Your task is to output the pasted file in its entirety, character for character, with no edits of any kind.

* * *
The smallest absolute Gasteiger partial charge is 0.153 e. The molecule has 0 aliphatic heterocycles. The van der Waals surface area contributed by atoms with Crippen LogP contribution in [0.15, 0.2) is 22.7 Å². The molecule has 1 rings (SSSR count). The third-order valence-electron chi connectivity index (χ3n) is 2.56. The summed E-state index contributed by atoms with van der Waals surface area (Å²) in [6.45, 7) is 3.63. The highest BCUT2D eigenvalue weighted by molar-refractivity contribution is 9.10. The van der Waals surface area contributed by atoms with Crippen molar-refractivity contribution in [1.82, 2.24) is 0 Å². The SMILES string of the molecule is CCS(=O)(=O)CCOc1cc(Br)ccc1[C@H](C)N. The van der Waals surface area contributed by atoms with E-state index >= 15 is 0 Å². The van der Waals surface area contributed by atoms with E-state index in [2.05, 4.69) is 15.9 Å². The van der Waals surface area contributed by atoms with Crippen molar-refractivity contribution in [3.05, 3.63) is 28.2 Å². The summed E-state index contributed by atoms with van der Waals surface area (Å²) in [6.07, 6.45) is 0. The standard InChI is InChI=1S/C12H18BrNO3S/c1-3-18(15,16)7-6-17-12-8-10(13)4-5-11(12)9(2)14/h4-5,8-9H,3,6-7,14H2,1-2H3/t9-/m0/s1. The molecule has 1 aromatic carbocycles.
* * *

The smallest absolute Gasteiger partial charge is 0.153 e. The molecule has 0 aliphatic heterocycles. The van der Waals surface area contributed by atoms with Crippen LogP contribution in [0.15, 0.2) is 22.7 Å². The molecule has 1 rings (SSSR count). The third-order valence-electron chi connectivity index (χ3n) is 2.56. The summed E-state index contributed by atoms with van der Waals surface area (Å²) in [6.45, 7) is 3.63. The highest BCUT2D eigenvalue weighted by molar-refractivity contribution is 9.10. The van der Waals surface area contributed by atoms with Crippen molar-refractivity contribution in [1.82, 2.24) is 0 Å². The SMILES string of the molecule is CCS(=O)(=O)CCOc1cc(Br)ccc1[C@H](C)N. The van der Waals surface area contributed by atoms with E-state index >= 15 is 0 Å². The van der Waals surface area contributed by atoms with E-state index in [2.05, 4.69) is 15.9 Å². The van der Waals surface area contributed by atoms with Crippen molar-refractivity contribution in [3.05, 3.63) is 28.2 Å². The summed E-state index contributed by atoms with van der Waals surface area (Å²) in [6.07, 6.45) is 0. The standard InChI is InChI=1S/C12H18BrNO3S/c1-3-18(15,16)7-6-17-12-8-10(13)4-5-11(12)9(2)14/h4-5,8-9H,3,6-7,14H2,1-2H3/t9-/m0/s1. The molecule has 1 aromatic carbocycles.